Also, eventually these people will get older, of course, and many will have a spouse or kids. When that happens, their income requirements go up and they need jobs, but they probably haven’t been building the type of skills required to get a job. So that’s hard to understand. I have never written a paper before where people were myopic, but the behavior of a lot of people in their 20s now seems myopic.

I wish to suggest a related observation.  If one argues that some percentage of unemployment is “voluntary” in this manner, one is often met with scorn, and with a not entirely accurate redescription of the view, based on a rebuttal that a sudden outbreak of laziness is unlikely.  However if the return to higher education goes up, and the elasticity response is mediocre, sociological explanations are somehow entirely acceptable and perhaps even mandatory.  You might call this Quantity Stickiness for Me But Not For Thee.  It’s a bit like how wage stickiness is an acceptable behavioral postulate but employers’ “firing aversion” is not.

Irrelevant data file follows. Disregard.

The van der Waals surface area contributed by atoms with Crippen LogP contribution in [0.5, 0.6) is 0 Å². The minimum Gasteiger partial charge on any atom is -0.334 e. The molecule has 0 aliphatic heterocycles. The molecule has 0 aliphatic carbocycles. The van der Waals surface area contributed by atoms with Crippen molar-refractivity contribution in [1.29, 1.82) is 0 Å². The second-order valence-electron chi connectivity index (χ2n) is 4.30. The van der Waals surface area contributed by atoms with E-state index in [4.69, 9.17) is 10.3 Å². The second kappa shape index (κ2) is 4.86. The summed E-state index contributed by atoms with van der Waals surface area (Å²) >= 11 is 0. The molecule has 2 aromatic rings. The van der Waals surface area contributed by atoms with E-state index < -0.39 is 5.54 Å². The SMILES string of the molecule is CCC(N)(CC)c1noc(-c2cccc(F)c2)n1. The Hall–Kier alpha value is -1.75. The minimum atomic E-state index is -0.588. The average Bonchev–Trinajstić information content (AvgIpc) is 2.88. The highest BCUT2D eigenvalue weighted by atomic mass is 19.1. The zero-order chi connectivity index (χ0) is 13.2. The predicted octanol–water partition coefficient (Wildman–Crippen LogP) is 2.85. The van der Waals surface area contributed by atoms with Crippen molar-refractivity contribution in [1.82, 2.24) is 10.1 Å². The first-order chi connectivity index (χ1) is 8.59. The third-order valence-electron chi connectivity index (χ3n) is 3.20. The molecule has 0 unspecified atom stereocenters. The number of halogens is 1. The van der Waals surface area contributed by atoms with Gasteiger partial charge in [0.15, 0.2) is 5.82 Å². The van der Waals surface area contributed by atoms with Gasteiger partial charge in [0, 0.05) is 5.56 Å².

Hat tip goes to Justin Wolfers.

arlingtoncover

That is from Arlington magazine.  When I clicked on the site, the first five articles were about food.

From the University of Chicago letter welcoming students:

…Earning a place in our community of scholars is no small achievement and we are delighted that you selected Chicago to continue your intellectual journey.

Once here you will discover that one of the University of Chicago’s defining characteristics is our commitment to freedom of inquiry and expression. … Members of our community are encouraged to speak, write, listen, challenge, and learn, without fear of censorship. Civility and mutual respect are vital to all of us, and freedom of expression does not mean the freedom to harass or threaten others. You will find that we expect members of our community to be engaged in rigorous debate, discussion, and even disagreement. At times this may challenge you and even cause discomfort.